How Long Can I Leave Cake In Pan

Decorating By ginbug Updated 23 Aug 2009 , 3:50pm by idgalpal

ginbug Posted 22 Aug 2009 , 8:18pm
post #1 of 8

My stand-up lamb pan says to let it cool in the pan for at least 4 hours. I'm waiting for my husband to bring home non-flammable string from work (nothing even close in the house unfortunately), so that I can follow the instructions to tightly secure the pans together.

This sets me back hours and hours....so cooling for 4 hours puts me at about midnight....a little late for dealing with cake.

Can I leave it in the pan until morning, or will all be lost? I might wait til morning to bake it to avoid the issue, but I always like to do it a day ahead, in case something goes wrong...at least if I screw it up tonight, I have tomorrow morning to figure it out.

7 replies
cylstrial Posted 23 Aug 2009 , 1:57am
post #2 of 8

I have never heard of leaving a cake in a pan for 4 hours. That's crazy. I would think you could leave it in until morning if you can leave it in for 4 hours. (Maybe just get up earlier than you normally would).

Good luck!

ginbug Posted 23 Aug 2009 , 2:12am
post #3 of 8

I thought that was weird too....but those were the directions right from Wilton. I thought the cake would be more sticking to the sides than it is....that's why I was afraid to leave it like that. But it's nice and loose, resting in it's little lamb pan....going to tent it with foil, and if the real cats don't find it in the night, it'll turn into a cat cake tomorrow!

Jeff_Arnett Posted 23 Aug 2009 , 2:18am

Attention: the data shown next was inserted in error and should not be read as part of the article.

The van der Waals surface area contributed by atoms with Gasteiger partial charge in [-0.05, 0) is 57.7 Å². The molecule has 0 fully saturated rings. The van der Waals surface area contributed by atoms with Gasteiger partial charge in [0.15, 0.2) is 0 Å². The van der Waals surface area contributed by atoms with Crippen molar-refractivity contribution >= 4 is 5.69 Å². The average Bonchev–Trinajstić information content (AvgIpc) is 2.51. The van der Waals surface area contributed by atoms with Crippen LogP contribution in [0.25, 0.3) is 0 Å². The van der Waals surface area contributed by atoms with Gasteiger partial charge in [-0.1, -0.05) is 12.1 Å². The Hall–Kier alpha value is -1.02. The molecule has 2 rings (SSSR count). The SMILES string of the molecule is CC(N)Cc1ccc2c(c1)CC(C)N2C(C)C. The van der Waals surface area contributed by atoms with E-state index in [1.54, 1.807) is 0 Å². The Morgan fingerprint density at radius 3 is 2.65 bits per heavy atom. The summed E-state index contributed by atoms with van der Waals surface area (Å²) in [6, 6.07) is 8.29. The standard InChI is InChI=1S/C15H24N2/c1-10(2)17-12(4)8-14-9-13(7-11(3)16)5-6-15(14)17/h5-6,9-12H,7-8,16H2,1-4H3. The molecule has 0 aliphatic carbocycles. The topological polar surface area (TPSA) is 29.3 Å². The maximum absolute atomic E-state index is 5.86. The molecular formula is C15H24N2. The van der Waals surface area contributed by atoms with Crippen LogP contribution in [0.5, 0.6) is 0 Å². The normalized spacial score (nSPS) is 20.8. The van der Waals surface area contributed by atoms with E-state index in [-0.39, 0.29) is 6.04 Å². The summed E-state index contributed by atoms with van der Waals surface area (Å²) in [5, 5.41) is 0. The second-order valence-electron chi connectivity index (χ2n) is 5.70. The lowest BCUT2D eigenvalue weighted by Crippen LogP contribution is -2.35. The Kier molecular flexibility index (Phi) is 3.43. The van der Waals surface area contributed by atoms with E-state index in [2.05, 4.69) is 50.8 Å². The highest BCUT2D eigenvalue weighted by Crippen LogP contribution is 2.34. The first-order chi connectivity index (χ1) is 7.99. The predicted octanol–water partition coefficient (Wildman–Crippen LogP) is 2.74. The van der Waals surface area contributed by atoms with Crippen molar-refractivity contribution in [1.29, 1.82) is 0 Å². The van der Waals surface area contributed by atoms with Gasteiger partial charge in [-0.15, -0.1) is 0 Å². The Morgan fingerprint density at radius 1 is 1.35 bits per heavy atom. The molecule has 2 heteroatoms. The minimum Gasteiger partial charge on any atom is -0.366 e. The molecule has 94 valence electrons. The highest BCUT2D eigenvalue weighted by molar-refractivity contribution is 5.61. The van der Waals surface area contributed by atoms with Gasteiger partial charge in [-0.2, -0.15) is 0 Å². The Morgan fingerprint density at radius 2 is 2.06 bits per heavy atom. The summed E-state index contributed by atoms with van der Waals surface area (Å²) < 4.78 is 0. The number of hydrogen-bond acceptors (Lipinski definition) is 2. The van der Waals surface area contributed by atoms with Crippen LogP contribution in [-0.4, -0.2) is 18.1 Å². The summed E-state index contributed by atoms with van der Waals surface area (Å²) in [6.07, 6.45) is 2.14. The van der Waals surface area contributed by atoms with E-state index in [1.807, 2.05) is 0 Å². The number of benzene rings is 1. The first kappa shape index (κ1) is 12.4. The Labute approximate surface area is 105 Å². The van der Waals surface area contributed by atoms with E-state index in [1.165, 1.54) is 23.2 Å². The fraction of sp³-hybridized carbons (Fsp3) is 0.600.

post #4 of 8
Quote:
Originally Posted by ginbug

I thought that was weird too....but those were the directions right from Wilton. I thought the cake would be more sticking to the sides than it is....that's why I was afraid to leave it like that. But it's nice and loose, resting in it's little lamb pan....going to tent it with foil, and if the real cats don't find it in the night, it'll turn into a cat cake tomorrow!




Non-flammable string....naa....just regular old kitchen twine like you tie up a roast with [from the grocery store] is all you need.

You can leave the cake in the pan that long....just make sure you prepare it well with a good pan release [I like Pam for Baking now].

When ready to unmold, warm the pan a bit over a stove burner to loosen the cake, then shake it lightly a few times back and forth, then unmold.

I know Sylvia Weinstock says she lets her cakes cool completely before removing them from the pan.

auntiecake Posted 23 Aug 2009 , 2:39am
post #5 of 8

I learned from Wilton to take 3D cake out of the oven and let set 10 minutes and then release front and back from pan and then leave the back cake in pan laying down and remove front pan and leave to completely cool or til you are ready to take it out. Does that make sense? It always works for me! Grease and flour well before adding batter.

ginbug Posted 23 Aug 2009 , 11:24am
post #6 of 8

Kitchen twine is what I wanted to use....but I didn't have any and ended up driving to 2 grocery stores and one specialty baking shop, with no results. When I asked the employees about it, they all looked at me like I'd grown another head!

Don't people use kitchen twine anymore? I never have, but I'll buy it the first time I see it. We ended up using 100% cotton string that my husband picked up, and soaked it first. All I had in the house was yarn (I think it's wool) and ribbon, materials unknown! I just wasn't sure.

There is a happy naked lamb on my counter...this afternoon he turns into an orange cat!

auntiecake Posted 23 Aug 2009 , 3:43pm
post #7 of 8

Flexible wire works also and can be found in the craft or hardware store.

idgalpal Posted 23 Aug 2009 , 3:50pm
post #8 of 8

You should be able to find kitchen string almost anywhere closer to Thanksgiving. I've gotten it at Fred Meyer and Cost Plus, also our local fancy grocery store which would be comparible to Whole Foods has it.

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